He loved truth, he loved geniality, he loved his home, he loved his wife-in brief, he loved all that was pure and good. If all other characteristics had been forgotten, if his record as a soldier and a president were not sufficient, and if he had done nothing for humanity, the picture of his devotion to his invalid wife alone has done enough to teach us loyalty to our homes and families.
DEARLY LOVED NATURE. McKinley loved children—he loved flowers, he loved nature, he was more generous in giving the public a chance to see him and speak to him than anyone I ever knew in similar position. I never saw him when he did not say a few kind words to a child and take the trouble to pluck a flower. He was doing this at the very moment he was shot. If he had not turned to wave a last farewell to a little girl he might have seen the assassin in time to save him from the murderous assault.
Look at the picture of that grand man in his devotion to his invalid wife and see him kneeling by his aged mother's deathbed. If we knew nothing more of President McKinley than this it would be enough to make him a prince of men.
It was President's Day at the Pan-American Exposition at Buffalo. Flags were flying, banners waving, and the strains of martial music were in the air. The prismatic towers of the Rainbow City shone against a sky as blue as the far-famed heavens of Italy.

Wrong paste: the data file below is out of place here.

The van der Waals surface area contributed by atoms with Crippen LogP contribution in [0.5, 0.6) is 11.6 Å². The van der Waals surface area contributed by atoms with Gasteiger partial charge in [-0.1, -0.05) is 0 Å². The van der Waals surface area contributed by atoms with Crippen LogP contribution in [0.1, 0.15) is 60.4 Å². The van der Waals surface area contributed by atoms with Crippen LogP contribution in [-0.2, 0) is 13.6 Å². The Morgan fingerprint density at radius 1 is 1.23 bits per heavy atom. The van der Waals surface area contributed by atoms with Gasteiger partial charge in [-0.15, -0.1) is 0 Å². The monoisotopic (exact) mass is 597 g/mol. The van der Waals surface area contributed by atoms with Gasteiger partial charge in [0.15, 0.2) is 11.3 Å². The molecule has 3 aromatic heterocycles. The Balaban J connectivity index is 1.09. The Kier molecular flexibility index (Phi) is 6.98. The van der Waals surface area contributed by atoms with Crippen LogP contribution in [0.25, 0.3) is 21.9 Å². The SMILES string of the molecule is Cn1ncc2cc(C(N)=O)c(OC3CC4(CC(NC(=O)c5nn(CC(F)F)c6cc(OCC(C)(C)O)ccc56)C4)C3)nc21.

The chief executive of the United States delivered a masterly address to the assembled thousands, moving his audience as only the gifted orator may. At its close the cheers broke forth and lasted several minutes. It was a personal triumph which amounted to an ovation.
As the last lights sank to dimness and the tired throng went home, all seemed well. Peace and content lay upon the exposition which typified the progress of the Americas. There was no hint of the blow which was soon to fall.
The following day, William McKinley, president of the United States, went to the exposition as a guest. Arrangements had been made for a public reception at the Temple of Music, one of the most spacious buildings in the grounds.
Promptly at half past three, in the afternoon of September 6, President McKinley, accompanied by the president of the exposition, John G. Milburn, Secretary Cortelyou and a guard of detectives, arrived at the railroad depot on the grounds. Two minutes before four o'clock, the hour appointed for the reception, his carriage drew up at the entrance to the Temple.
Twenty thousand people were gathered in and around the building, and as the president bowed to the right and to the left, a great shout of welcome went up on every side. The organ in the Temple broke into the stirring strains of the national air, and the crowd fell back from the doorway through which the chief was to pass.
Inside the Temple a space had been made in the center of the floor for the president to stand and greet the thousands who were waiting to grasp his hand.
Perhaps a hundred men, women and children had gone slowly up the long aisle and looked into the kindly face that met each one with a smile. Then there was a break in the line and a rush of exposition guards toward the door through which the crowds were entering.